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The Hands of Orlac (1924)

Orlacs Hände (original title)
Not Rated | | Crime, Horror, Mystery | 4 June 1928 (USA)
A world-famous pianist loses both hands in an accident. When new hands are grafted on, he doesn't know they once belonged to a murderer.

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Cast

Cast overview:
...
Paul Orlac (as Veidt)
Alexandra Sorina ...
Yvonne Orlac (as Sorina)
Fritz Strassny ...
Der alle Orlac (as Strassny)
Paul Askonas ...
Der Diener (as Askonas)
Carmen Cartellieri ...
Regine (as Cartellieri)
Hans Homma ...
Dr. Serral (as Homma)
Fritz Kortner ...
Nera (as Kortner)
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Storyline

Orlac is a world famous pianist. One day he is badly hurt in a big train wreck. He is in danger of losing both his hands so his wife begs the doctors to save them. They eventually manage to transplant his hands with those of another deceased person. After his recovery Orlac discovers that there is something seriously wrong with his new pair of hands -- it is as if they had a will of their own. But Orlac doesn't know that they actually belonged to a dangerous murderer. Written by Aljaz Ciber, Slovenia

Plot Summary | Add Synopsis


Certificate:

Not Rated
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Details

Country:

|

Release Date:

4 June 1928 (USA)  »

Also Known As:

The Hands of Orlac  »

Filming Locations:


Company Credits

Production Co:

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Technical Specs

Runtime:

| (restored DVD) | (2013 restored)

Sound Mix:

Aspect Ratio:

1.33 : 1
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Did You Know?

Trivia

This film was incomplete for decades, due to footage that never made it into the American prints and footage that had been cut due to censorship in German prints. The film was restored to its original length in 1995 by F. W. Murnau Stiftung. See more »

Goofs

When Orlac reads a newspaper, the headlines are in German but the body in French. See more »

Connections

Remade as Body Parts (1991) See more »

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User Reviews

 
Excellent performances, ponderous pacing needs better musical score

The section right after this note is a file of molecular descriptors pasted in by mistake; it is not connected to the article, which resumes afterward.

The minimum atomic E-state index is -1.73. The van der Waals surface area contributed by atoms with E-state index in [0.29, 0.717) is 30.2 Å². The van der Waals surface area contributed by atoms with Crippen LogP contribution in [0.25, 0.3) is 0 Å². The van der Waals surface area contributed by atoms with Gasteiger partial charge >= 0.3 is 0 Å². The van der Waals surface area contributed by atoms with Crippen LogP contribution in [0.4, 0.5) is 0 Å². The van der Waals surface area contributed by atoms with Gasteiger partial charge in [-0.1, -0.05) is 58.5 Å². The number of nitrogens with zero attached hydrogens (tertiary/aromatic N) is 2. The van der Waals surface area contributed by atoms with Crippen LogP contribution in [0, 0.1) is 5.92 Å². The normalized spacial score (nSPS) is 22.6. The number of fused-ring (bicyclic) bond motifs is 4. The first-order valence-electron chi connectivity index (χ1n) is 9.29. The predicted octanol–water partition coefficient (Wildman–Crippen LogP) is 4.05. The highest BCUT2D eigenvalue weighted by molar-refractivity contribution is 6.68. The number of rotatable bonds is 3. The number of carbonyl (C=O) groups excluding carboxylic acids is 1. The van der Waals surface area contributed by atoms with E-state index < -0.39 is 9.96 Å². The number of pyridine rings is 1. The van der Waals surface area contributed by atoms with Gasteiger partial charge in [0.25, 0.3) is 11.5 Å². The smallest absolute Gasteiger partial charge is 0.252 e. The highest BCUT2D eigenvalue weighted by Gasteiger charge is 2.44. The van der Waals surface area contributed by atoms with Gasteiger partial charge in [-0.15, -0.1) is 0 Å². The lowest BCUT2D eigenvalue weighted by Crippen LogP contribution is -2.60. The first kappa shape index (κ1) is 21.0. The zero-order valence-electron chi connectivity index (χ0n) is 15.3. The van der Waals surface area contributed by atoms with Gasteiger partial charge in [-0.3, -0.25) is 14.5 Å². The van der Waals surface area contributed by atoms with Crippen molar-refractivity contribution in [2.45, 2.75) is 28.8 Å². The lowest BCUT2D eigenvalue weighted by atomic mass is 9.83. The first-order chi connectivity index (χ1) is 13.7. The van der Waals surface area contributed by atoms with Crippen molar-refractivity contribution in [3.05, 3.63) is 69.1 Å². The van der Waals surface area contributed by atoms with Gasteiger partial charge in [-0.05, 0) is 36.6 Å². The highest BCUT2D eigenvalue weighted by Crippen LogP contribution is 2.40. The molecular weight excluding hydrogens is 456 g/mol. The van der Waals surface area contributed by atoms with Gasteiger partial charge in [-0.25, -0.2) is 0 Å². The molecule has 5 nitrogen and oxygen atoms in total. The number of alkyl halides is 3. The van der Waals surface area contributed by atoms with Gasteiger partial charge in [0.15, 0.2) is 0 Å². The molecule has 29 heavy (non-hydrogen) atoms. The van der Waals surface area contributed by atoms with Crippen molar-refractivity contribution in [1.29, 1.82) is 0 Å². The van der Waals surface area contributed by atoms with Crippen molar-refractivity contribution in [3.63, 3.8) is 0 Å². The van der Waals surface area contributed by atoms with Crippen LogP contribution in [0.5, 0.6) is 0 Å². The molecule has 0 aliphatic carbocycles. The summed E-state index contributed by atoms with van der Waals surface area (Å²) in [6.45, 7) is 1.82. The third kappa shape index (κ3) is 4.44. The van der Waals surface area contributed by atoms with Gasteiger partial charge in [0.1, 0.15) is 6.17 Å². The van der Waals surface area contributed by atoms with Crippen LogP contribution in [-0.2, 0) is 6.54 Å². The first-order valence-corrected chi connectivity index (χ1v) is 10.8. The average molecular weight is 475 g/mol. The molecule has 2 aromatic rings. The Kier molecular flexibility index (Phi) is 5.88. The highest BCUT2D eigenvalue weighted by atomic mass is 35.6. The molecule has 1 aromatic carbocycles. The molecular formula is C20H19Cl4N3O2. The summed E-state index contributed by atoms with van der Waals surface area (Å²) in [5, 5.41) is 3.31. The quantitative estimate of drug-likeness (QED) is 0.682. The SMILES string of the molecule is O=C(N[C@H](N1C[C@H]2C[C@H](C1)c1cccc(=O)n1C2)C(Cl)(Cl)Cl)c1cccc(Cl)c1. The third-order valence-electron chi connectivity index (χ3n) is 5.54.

28 July 2010 | by (United States) – See all my reviews

I've been looking for a DVD of THE HANDS OF ORLAC ever since I knew the film existed. Now it's finally here, and like most silent films it's a mixed bag. I find the image on the new KINO disc to be acceptable considering the problematic nature of the source material. There's a loss of definition in some scenes, but there are also moments of sharpness in the restored Murnau Foundation print. It's a shame we can never experience non-talking films the way 1920s audiences did, without washed-out contrasts, image-flickers, frame-jitters, dirt, and print damage. Even the best restorations don't look new.

The plot concerns a concert pianist whose hands are smashed in a train wreck. A surgeon replaces them with the hands an executed criminal. Soon the pianist is obsessed with thoughts he might be a killer. The performances are generally excellent in the Expressionistic style. Conrad Veidt's exaggerated grimacing as his character Paul Orlac approaches madness is tempered by moments that are extremely moving.

The score of mostly string music on the KINO disc is creepy and works well for a while, but is so monotonous over the entire length of an already ponderously paced film that I grew tired of it. This film cries out for music that varies its mood to fit what is happening on screen. Contrasts in the mood of the music would make the creepy parts seem even creepier. An optional score in a traditional style would have been nice. Nevertheless, the Gothic set design and shadow-infested cinematography by Gunther Krampf - particularly the scenes at Orlac's father's house - create the atmosphere we know and love in early horror films. These chiaroscuro light-and-shadow effects just cannot be achieved with color.

However, to evoke fear without the modern cheats of gore and violence - to create what the Germans call "stimmung" (mood) - requires not only imaginative lighting and set design, but time. Unfortunately director Robert Weine spends too much time on the actors' very deliberate expressionistic movements at the expense of pacing.

The ending is likewise unsatisfactory, although it does follow Maurice Renard's novel. I won't give too much away other than to say the ending undercuts an apparently fantastic element, yet makes the "logical" explanation seem almost as implausible. Nevertheless, the build-up to the resolution as well as Veidt's engrossing performance makes this a worthwhile, if uninspired, film.


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